Ismael Kirui was born to run. Running is in his genes: the younger brother of the late Richard Chelimo, another brother, Willy Kirui, won bronze at 5000m at the 2002 Commonwealth Games. His half-sister is Catherine Kirui, a past winner of the IAAF Cross Challenge. And Moses Kiptanui, the three-time 3000m steeplechase World champion and international William Mutwol are both cousins.
Born: February 20, 1975, Kapcherop, Marakwet
With a family background steeped in running, Ismael Kirui’s innate talent soon demonstrated itself to the wider world, when, aged just 15, running 10,000m in Plovdiv, Bulgaria, Kirui took the silver medal behind his brother, Richard Chelimo, at the IAAF World Junior Championships. His debut at the World Cross, at Antwerp in 1991, saw Kirui place seventh in the junior race.
But a year later, on the snow-strewn hills of Franklin Park, Boston, Kirui claimed his first World title, running away with the junior title and beating Ethiopia's Haile Gebrselassie into second place.
It was a rivalry which the two young men would resume later that year at the IAAF World Junior Championships staged in Seoul, Korea, where Kirui stepped down in distance to 5000m for a duel which is remembered even today. On this occasion, Gebrselassie prevailed, beating Kirui by a mere 0.05sec to secure his second gold medal of the championships, significantly with Hicham El Guerrouj, of Morocco, chasing his rivals home in third place.
Kirui had attended Chesubet secondary school where the veteran schools coach Boniface Tiren honed his running talent. He joined the armed forces in 1992, starting in Eldoret RTS, then Thika Engineering Battalion, then Nanyuki. His running training gathered pace at this point.
After an individual bronze medal in the senior race at the 1993 World Cross at Amorebieta behind William Sigei, as Kenya swept the first five places, Kirui found himself sent off to Stuttgart, Germany in the summer as the key element in a tactical plan to beat the brilliant Ethiopian, Gebrselassie.
Running with Michael Cheshire and Paul Bitok, the idea was to unsettle their east African rivals. It was a contest which resonates right through to today, the distance running rivalry between Kenya and Ethiopia one of the keenest in world sport.
On this occasion, Cheshire set a terrifically fast pace through to just after the 1km mark. Then Kirui - who came into the race as the junior World record holder - took off. He covered the sixth lap in 60.21sec, and opened up a 20-metre lead. The advantage had doubled by the time the teenager had reached the 4km mark. Only into the last lap did the trio of Ethiopians begin to make inroads into Kirui's lead - but it was all too late.
Kirui claimed the World 5000m track gold medal in a World junior record 13:02.75, Gebrselassie less than 1sec adrift at the line, though he was to get some measure of revenge on the Kenyans a few days later when he won the 10,000m title, beating Moses Tanui and Kirui's brother, Chelimo, into the minor medal placings. The experience was to influence the rest of Gebrselassie's career, as he would never again attempt the formidable 5000-10,000 double on the global stage.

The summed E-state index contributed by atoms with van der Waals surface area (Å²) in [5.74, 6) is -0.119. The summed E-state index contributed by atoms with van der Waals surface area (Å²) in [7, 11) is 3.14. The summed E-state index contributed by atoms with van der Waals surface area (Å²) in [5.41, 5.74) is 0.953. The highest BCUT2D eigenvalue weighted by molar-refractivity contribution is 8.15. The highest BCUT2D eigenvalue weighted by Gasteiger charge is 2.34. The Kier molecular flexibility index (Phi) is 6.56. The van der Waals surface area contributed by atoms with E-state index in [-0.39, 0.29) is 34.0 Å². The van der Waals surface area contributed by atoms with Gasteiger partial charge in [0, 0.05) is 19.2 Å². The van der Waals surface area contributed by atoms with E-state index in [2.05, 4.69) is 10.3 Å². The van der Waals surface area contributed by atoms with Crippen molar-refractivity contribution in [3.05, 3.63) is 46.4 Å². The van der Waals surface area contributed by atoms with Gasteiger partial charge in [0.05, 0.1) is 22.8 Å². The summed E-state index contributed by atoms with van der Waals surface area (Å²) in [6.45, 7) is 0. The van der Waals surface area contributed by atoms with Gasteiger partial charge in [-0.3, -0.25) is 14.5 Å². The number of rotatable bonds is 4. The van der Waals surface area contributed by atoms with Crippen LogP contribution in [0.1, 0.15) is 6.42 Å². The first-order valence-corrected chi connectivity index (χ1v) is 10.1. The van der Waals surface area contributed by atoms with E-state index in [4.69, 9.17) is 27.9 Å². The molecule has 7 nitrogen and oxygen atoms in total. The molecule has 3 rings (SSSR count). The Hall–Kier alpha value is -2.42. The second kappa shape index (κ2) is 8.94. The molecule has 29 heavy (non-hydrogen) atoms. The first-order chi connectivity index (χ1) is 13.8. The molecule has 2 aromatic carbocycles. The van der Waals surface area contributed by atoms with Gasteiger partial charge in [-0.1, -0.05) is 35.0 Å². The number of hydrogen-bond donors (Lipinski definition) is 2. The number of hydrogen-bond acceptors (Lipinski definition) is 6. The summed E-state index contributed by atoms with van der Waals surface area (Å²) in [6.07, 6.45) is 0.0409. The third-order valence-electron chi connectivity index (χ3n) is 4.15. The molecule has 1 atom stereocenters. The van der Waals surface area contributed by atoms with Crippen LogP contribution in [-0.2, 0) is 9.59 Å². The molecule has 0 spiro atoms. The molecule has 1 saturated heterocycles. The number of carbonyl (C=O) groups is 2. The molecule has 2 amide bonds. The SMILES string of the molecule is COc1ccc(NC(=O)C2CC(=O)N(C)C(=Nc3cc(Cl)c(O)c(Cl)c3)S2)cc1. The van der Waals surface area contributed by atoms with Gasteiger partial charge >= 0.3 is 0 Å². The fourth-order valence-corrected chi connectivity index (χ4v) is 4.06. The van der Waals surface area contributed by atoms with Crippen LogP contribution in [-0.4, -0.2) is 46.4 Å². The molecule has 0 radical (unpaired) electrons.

Kirui returned to the World Cross in 1995, when once again he got the better of Gebrselassie. But over the tough, windswept hills of Durham, in north-east England, Kirui found one runner too good for him that day, as his team mate, Paul Tergat, took his first World title, with Kirui taking the silver ahead of Salah Hissou, of Morocco, and Gebrselassie.
It was gold for Kirui on the track that summer, though, when he retained his 5000m World track title in Gothenburg. This race was in stark contrast to his previous World title winning performance. In the absence of the world's two fastest men, Gebrselassie and Moses Kiptanui, who opted for the 10,000m and Steeplechase, this time the final started at a very slow pace. Only Kirui managed to start winding up the speed in the middle of the race, leading into the last 600m and, with a final lap in 56.56sec, he held off the finish of Morocco's Khalid Boulami.
Achilles injury ended career
Sadly for Kirui, though, a World Cross bronze medal in Cape Town in 1996 would mark his last great success on the world stage. A persistent Achilles tendon injury thwarted his Olympic ambitions that year and although he continued to race to a high standard for the next couple of years, it would ultimately end his international career. Even an operation in a Swiss clinic failed to resolve the matter, although he recently made a tentative return to racing, on the roads, running a 65min half-marathon last autumn.
In 1996, Kirui married another runner, Rose Cheruiyot, and they now have three children, living close to the heart of Kenyan running in Eldoret. Kirui declines to give too many details: "Just say I invested wisely and I am comfortable."
Kirui, now 32, is more forthcoming in his views on the state of Kenyan cross-country running. "Morocco and Ethiopia realised our strength — training together, unity of purpose. Now, they are on top of us. We are disintegrating while they are solidly behind their coaches and national federations," he says.
For a man who has running in his blood, in his family, the team ethic is important. "Athletes used to train together and run as a team. These days, they train separately, and their managers influence them to train individually.
"Coaches draw individual programmes. This is affecting us. There are many camps now, which is also affecting our strategy and planning. We used to train as Armed Forces and our camp was at Ngong’, not as different camps like Kaptagat, Nyahururu, Iten or wherever."
Omulo Okoth for the IAAF